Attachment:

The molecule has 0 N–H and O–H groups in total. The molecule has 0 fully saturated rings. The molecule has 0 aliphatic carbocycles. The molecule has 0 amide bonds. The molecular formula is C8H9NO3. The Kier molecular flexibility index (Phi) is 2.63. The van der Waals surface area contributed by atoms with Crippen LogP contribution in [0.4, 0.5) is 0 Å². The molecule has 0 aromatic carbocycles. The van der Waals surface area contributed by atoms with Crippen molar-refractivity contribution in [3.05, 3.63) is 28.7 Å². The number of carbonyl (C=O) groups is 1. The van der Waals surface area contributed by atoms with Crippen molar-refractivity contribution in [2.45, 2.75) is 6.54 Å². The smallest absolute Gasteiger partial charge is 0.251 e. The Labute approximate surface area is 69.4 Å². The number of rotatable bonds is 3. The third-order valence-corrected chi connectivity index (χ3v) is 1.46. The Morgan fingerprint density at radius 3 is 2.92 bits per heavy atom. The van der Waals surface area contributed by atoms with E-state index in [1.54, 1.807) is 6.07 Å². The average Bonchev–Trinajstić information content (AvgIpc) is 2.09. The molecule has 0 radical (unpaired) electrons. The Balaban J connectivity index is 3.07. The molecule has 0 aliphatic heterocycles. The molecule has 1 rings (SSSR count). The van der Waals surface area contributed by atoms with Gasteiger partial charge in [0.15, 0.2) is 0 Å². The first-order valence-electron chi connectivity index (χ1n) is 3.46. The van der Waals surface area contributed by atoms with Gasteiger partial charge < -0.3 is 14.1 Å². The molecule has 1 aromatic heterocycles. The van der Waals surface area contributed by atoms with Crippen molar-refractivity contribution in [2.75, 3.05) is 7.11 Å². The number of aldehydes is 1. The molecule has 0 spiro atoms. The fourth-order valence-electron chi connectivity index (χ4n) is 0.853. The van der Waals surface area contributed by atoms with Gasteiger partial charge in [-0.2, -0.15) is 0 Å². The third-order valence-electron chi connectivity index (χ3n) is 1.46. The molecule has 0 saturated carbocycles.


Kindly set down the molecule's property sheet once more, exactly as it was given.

The molecule has 0 N–H and O–H groups in total. The molecule has 0 fully saturated rings. The molecule has 0 aliphatic carbocycles. The molecule has 0 amide bonds. The molecular formula is C8H9NO3. The Kier molecular flexibility index (Phi) is 2.63. The van der Waals surface area contributed by atoms with Crippen LogP contribution in [0.4, 0.5) is 0 Å². The molecule has 0 aromatic carbocycles. The van der Waals surface area contributed by atoms with Crippen molar-refractivity contribution in [3.05, 3.63) is 28.7 Å². The number of carbonyl (C=O) groups is 1. The van der Waals surface area contributed by atoms with Crippen molar-refractivity contribution in [2.45, 2.75) is 6.54 Å². The smallest absolute Gasteiger partial charge is 0.251 e. The Labute approximate surface area is 69.4 Å². The number of rotatable bonds is 3. The third-order valence-corrected chi connectivity index (χ3v) is 1.46. The Morgan fingerprint density at radius 3 is 2.92 bits per heavy atom. The van der Waals surface area contributed by atoms with E-state index in [1.54, 1.807) is 6.07 Å². The average Bonchev–Trinajstić information content (AvgIpc) is 2.09. The molecule has 0 radical (unpaired) electrons. The Balaban J connectivity index is 3.07. The molecule has 0 aliphatic heterocycles. The molecule has 1 rings (SSSR count). The van der Waals surface area contributed by atoms with Gasteiger partial charge in [0.15, 0.2) is 0 Å². The first-order valence-electron chi connectivity index (χ1n) is 3.46. The van der Waals surface area contributed by atoms with Gasteiger partial charge < -0.3 is 14.1 Å². The molecule has 1 aromatic heterocycles. The van der Waals surface area contributed by atoms with Crippen molar-refractivity contribution in [2.75, 3.05) is 7.11 Å². The number of aldehydes is 1. The molecule has 0 spiro atoms. The fourth-order valence-electron chi connectivity index (χ4n) is 0.853. The van der Waals surface area contributed by atoms with Gasteiger partial charge in [-0.2, -0.15) is 0 Å². The third-order valence-electron chi connectivity index (χ3n) is 1.46. The molecule has 0 saturated carbocycles.